Dec 6 - 7 The 2 day ticket to Port Arthur is $Au 25 ($US 19.25) per person, it includes a 45 minute guided tour and a boat ride around the Isle of Dead, the cemetery.  Well worth it.  Port Arthur was a penal colony and more.  It was settled by ship builders but also had over 300 soldiers and a large civilian population. The prisoners were housed in the Penitentiary, an old granary turned prison.  Also on site were other cottages that housed political prisoners, the asylum (mental hospital), and the separate prison.  The separate prison was the eeriest, the prisoners were not allowed to speak, they wore a hood that hid their identity, and had a badge with a number and that is what they were called.  They also had solitary confinement in the solitary cell, when I went in there the hair on the back of my neck stood up, it was creepy.  A chapel was attached to the prison and each prisoner was separated from the others by wooden doors.  Strange.  They could only see the minister when they were in their separate areas.  Some of the things that stand out for me is how separate the civilians and soldiers were from the prisoners, they had huge gardens that separated them. So in one small area there were many different societies and they did not mix, a type of class system.  The convicts did not sit around in their cells, they were put to work felling trees, ship building, road building. Essentially, Tasmania was tamed by convict labor.  Port Arthur is also where the largest mass murder in history (not 100 percent sure) occurred.  It happened in April 1996, a lone gunman shot 35 people dead.  Before I arrived in Port Arthur I was not sure where this massacre happened, I thought it was in town some where but no it happen at the historic site of Port Arthur.  When we first arrived at the historic site of Port Arthur we were wandering around and came across the memorial and reflection pool erected in the memory of the people who died there.  It was a very touching memorial and heartbreaking as well.  The old cafe stands as a gutted building, the owner could not rebuild it.  I really do not know much about the people who were killed except that they were locals and tourists.  The gunman was caught and taken into custody not far from the site.  He pleaded guilty at his hearing so there was no trail and he had been in maximum security every since, he is kept separate from the other prisoners.  I know there are more facts but I do not know them and did not want to ask anyone in the area.  The information here was related to me by some locals we met in a caravan park. A sad, sad event, my heart goes out to the families impacted that day.   
Dec. 8 Port Arthur - Sorrell.  Some days are plans are changed for us and this was one of those days. We originally planned to ride north of Dunally past Breem Creek and over to Orford.  As we rode closer to Dunally we saw smoke from a bush fire.  Ut oh not a good sign. At Dunally we stopped at the local store and picked up supplies.  We asked about the bush fire and if C337 was closed, the women I asked about yelled at me that we could not go that way. So there ya have it, no way of going that way, the road was closed and I could not think of a worse thing than to ride into a bush fire.  So we were detoured back to Sorrell.  The wind was from the northeast so we were basically pushed west all the way to Sorrell, the smoke from the fire was also pushed west as well and it was so thick it burned our eyes and throat.  So we camped the night at a local park, there are no caravan parks in Sorrel, it was tempting to go back to Hobart but we didn't. 76 km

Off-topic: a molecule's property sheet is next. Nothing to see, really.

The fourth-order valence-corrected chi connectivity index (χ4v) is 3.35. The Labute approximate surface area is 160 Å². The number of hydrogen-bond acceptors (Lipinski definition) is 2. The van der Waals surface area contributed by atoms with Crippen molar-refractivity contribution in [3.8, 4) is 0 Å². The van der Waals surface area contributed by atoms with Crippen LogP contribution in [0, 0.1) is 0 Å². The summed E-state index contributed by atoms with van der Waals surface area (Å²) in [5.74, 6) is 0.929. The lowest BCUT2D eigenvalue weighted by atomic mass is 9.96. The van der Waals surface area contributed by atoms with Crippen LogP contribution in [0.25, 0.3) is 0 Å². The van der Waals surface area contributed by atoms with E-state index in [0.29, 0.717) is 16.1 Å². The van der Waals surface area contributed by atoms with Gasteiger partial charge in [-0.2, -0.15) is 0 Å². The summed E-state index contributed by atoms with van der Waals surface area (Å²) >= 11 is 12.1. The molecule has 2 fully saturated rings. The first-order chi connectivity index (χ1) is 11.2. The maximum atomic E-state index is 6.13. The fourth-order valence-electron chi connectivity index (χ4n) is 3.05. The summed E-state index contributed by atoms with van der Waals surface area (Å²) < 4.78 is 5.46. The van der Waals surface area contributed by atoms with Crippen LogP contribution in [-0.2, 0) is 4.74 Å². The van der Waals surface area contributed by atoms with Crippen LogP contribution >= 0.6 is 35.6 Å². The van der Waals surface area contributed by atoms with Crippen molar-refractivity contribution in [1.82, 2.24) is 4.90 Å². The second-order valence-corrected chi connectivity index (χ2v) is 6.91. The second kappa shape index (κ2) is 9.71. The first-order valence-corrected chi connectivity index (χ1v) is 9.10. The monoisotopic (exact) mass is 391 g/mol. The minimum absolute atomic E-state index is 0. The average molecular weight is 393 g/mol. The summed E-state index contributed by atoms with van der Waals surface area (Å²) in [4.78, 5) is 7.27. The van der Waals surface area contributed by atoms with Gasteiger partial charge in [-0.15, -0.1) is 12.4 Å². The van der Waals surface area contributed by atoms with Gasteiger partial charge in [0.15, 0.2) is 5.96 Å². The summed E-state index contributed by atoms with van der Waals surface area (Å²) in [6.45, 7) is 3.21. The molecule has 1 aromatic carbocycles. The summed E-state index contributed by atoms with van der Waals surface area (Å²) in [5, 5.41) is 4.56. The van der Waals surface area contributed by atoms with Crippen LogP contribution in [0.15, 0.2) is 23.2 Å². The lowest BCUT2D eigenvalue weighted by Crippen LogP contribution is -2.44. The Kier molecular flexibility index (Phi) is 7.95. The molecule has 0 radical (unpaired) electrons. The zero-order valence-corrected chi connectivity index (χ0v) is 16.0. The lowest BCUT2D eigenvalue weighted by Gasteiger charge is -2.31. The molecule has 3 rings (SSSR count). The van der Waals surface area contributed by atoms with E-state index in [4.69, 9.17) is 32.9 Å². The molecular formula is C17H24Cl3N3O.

Dec 9 Sorrell - Tribunna.  We loaded up on more food and set off for Tribunna.  The wind was in our face and the hills kept getting bigger. All and all not a bad ride.  At one point near Buckland we had Bush fires on both sides of us.  Yikes.  They were not close but the one to the south near Breem Creek looked real bad, so I am glad we went around.  We were hoping to stop in Orford but the campground at the beach was closed, it seems that a few endangered birds are nesting in the area.  What a pretty spot too. So we rode to Tribunna and stayed at the caravan park near the highway. We met a couple (3) local motorcyclists they had some nice bikes too.  To our good fortune we missed the Toys for tots rally in Hobart by over 7,000 motorcyclists.  These guys watched to event unfold and then rode north to get ahead of the group.  T 62 km
Dec 10 Tribunna - Swansea 54 km
Dec 11 Swansea. Gale force winds ground us in Swansea, we hear they are 100 km/hour.  We did our laundry and it was dry in 15 minutes.  
Dec 12 Swansea - Freycinet National Park. 59 km
Dec 13 - 14 Freycinet National Park. We walked the wineglass bay to hazards beach and back.  The view was nice but the smoke from the fires to the north are starting to creep in.  Thursday morning we woke up to a combination of smoke and fog.  We could barely see the Hazards from Richardson's beach.  The national park is closed for the day due to a fire ban.  
Dec 15 Freycinet - Bicheno.  We rode through an area where a fire was recently put out.  It turns out it was started by a home owner who decided to light a bull ant hive on fire and it got away from him.  The winds were from the south and we were in Bicheno in no time. 40 km
Dec 16 - 26 Bicheno. The fires to north near St. Mary are still raging.  The road along the coast to St. Helen through Four Mile Creek and Scamander is open but it is still very smoky.  We have decided to wait here for a few days and see what happens.  We can see the smoke near Elephant pass and by the coast.  I guess the fire got out of control and went though the town of Four Mile Creek.